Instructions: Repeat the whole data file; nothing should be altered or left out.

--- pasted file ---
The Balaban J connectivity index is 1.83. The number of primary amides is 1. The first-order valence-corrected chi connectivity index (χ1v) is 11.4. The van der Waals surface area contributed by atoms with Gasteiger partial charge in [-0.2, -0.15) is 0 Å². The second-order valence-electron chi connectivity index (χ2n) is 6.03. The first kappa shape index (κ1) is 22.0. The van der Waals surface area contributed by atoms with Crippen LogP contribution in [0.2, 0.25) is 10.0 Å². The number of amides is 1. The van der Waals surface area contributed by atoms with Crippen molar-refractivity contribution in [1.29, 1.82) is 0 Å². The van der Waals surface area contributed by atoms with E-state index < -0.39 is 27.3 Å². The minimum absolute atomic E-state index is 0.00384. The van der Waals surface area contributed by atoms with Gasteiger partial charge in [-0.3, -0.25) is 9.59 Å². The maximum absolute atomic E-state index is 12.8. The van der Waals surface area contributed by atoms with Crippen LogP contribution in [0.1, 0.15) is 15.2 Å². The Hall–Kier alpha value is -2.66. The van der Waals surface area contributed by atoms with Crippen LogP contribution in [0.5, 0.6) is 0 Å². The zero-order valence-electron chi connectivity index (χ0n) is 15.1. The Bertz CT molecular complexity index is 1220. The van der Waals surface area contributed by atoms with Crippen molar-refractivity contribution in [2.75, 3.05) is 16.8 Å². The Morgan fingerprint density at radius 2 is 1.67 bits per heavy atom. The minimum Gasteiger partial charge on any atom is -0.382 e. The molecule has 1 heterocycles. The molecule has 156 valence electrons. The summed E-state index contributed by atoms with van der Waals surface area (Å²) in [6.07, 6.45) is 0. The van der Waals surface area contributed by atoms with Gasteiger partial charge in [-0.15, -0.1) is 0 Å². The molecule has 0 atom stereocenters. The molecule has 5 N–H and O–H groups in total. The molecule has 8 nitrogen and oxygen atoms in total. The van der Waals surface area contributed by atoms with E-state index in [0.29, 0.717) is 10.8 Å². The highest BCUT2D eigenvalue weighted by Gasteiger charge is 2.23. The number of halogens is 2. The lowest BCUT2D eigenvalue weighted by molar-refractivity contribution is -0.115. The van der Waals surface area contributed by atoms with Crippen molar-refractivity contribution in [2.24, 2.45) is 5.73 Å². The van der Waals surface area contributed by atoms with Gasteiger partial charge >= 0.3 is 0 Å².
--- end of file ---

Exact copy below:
The Balaban J connectivity index is 1.83. The number of primary amides is 1. The first-order valence-corrected chi connectivity index (χ1v) is 11.4. The van der Waals surface area contributed by atoms with Gasteiger partial charge in [-0.2, -0.15) is 0 Å². The second-order valence-electron chi connectivity index (χ2n) is 6.03. The first kappa shape index (κ1) is 22.0. The van der Waals surface area contributed by atoms with Crippen LogP contribution in [0.2, 0.25) is 10.0 Å². The number of amides is 1. The van der Waals surface area contributed by atoms with Crippen molar-refractivity contribution in [1.29, 1.82) is 0 Å². The van der Waals surface area contributed by atoms with E-state index < -0.39 is 27.3 Å². The minimum absolute atomic E-state index is 0.00384. The van der Waals surface area contributed by atoms with Gasteiger partial charge in [-0.3, -0.25) is 9.59 Å². The maximum absolute atomic E-state index is 12.8. The van der Waals surface area contributed by atoms with Crippen LogP contribution in [0.1, 0.15) is 15.2 Å². The Hall–Kier alpha value is -2.66. The van der Waals surface area contributed by atoms with Crippen LogP contribution in [0.5, 0.6) is 0 Å². The zero-order valence-electron chi connectivity index (χ0n) is 15.1. The Bertz CT molecular complexity index is 1220. The van der Waals surface area contributed by atoms with Crippen molar-refractivity contribution in [2.75, 3.05) is 16.8 Å². The Morgan fingerprint density at radius 2 is 1.67 bits per heavy atom. The minimum Gasteiger partial charge on any atom is -0.382 e. The molecule has 1 heterocycles. The molecule has 156 valence electrons. The summed E-state index contributed by atoms with van der Waals surface area (Å²) in [6.07, 6.45) is 0. The van der Waals surface area contributed by atoms with Gasteiger partial charge in [-0.15, -0.1) is 0 Å². The molecule has 0 atom stereocenters. The molecule has 5 N–H and O–H groups in total. The molecule has 8 nitrogen and oxygen atoms in total. The van der Waals surface area contributed by atoms with E-state index in [0.29, 0.717) is 10.8 Å². The highest BCUT2D eigenvalue weighted by Gasteiger charge is 2.23. The number of halogens is 2. The lowest BCUT2D eigenvalue weighted by molar-refractivity contribution is -0.115. The van der Waals surface area contributed by atoms with Crippen molar-refractivity contribution in [2.24, 2.45) is 5.73 Å². The van der Waals surface area contributed by atoms with Gasteiger partial charge >= 0.3 is 0 Å².